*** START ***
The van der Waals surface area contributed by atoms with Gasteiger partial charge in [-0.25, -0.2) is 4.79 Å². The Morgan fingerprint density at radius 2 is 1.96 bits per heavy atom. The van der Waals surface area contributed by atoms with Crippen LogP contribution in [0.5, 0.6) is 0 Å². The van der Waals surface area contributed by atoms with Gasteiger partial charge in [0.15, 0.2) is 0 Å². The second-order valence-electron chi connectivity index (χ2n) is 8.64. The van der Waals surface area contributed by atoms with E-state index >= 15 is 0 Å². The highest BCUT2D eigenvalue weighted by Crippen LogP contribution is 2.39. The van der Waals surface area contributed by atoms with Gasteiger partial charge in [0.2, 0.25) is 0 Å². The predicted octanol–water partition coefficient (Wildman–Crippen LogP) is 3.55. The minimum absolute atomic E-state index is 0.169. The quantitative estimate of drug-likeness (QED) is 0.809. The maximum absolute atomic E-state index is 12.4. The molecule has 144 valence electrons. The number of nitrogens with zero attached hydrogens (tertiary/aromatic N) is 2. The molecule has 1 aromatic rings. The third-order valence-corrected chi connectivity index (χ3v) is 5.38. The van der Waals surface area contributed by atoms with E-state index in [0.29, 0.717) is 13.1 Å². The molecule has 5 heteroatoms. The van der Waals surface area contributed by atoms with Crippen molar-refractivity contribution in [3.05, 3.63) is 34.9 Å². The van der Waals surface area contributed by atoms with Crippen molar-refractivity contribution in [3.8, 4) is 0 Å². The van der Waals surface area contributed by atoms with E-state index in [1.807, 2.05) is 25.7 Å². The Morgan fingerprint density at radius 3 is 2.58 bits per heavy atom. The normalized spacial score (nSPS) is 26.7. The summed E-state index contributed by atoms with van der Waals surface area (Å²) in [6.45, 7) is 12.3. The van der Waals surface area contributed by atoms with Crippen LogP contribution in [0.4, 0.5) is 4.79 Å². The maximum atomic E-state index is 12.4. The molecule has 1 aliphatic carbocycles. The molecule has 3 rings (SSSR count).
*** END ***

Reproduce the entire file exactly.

The van der Waals surface area contributed by atoms with Gasteiger partial charge in [-0.25, -0.2) is 4.79 Å². The Morgan fingerprint density at radius 2 is 1.96 bits per heavy atom. The van der Waals surface area contributed by atoms with Crippen LogP contribution in [0.5, 0.6) is 0 Å². The van der Waals surface area contributed by atoms with Gasteiger partial charge in [0.15, 0.2) is 0 Å². The second-order valence-electron chi connectivity index (χ2n) is 8.64. The van der Waals surface area contributed by atoms with E-state index >= 15 is 0 Å². The highest BCUT2D eigenvalue weighted by Crippen LogP contribution is 2.39. The van der Waals surface area contributed by atoms with Gasteiger partial charge in [0.2, 0.25) is 0 Å². The predicted octanol–water partition coefficient (Wildman–Crippen LogP) is 3.55. The minimum absolute atomic E-state index is 0.169. The quantitative estimate of drug-likeness (QED) is 0.809. The maximum absolute atomic E-state index is 12.4. The molecule has 144 valence electrons. The number of nitrogens with zero attached hydrogens (tertiary/aromatic N) is 2. The molecule has 1 aromatic rings. The third-order valence-corrected chi connectivity index (χ3v) is 5.38. The van der Waals surface area contributed by atoms with E-state index in [0.29, 0.717) is 13.1 Å². The molecule has 5 heteroatoms. The van der Waals surface area contributed by atoms with Crippen molar-refractivity contribution in [3.05, 3.63) is 34.9 Å². The van der Waals surface area contributed by atoms with Crippen molar-refractivity contribution in [3.8, 4) is 0 Å². The van der Waals surface area contributed by atoms with E-state index in [1.807, 2.05) is 25.7 Å². The Morgan fingerprint density at radius 3 is 2.58 bits per heavy atom. The normalized spacial score (nSPS) is 26.7. The summed E-state index contributed by atoms with van der Waals surface area (Å²) in [6.45, 7) is 12.3. The van der Waals surface area contributed by atoms with Crippen LogP contribution in [0.4, 0.5) is 4.79 Å². The maximum atomic E-state index is 12.4. The molecule has 1 aliphatic carbocycles. The molecule has 3 rings (SSSR count).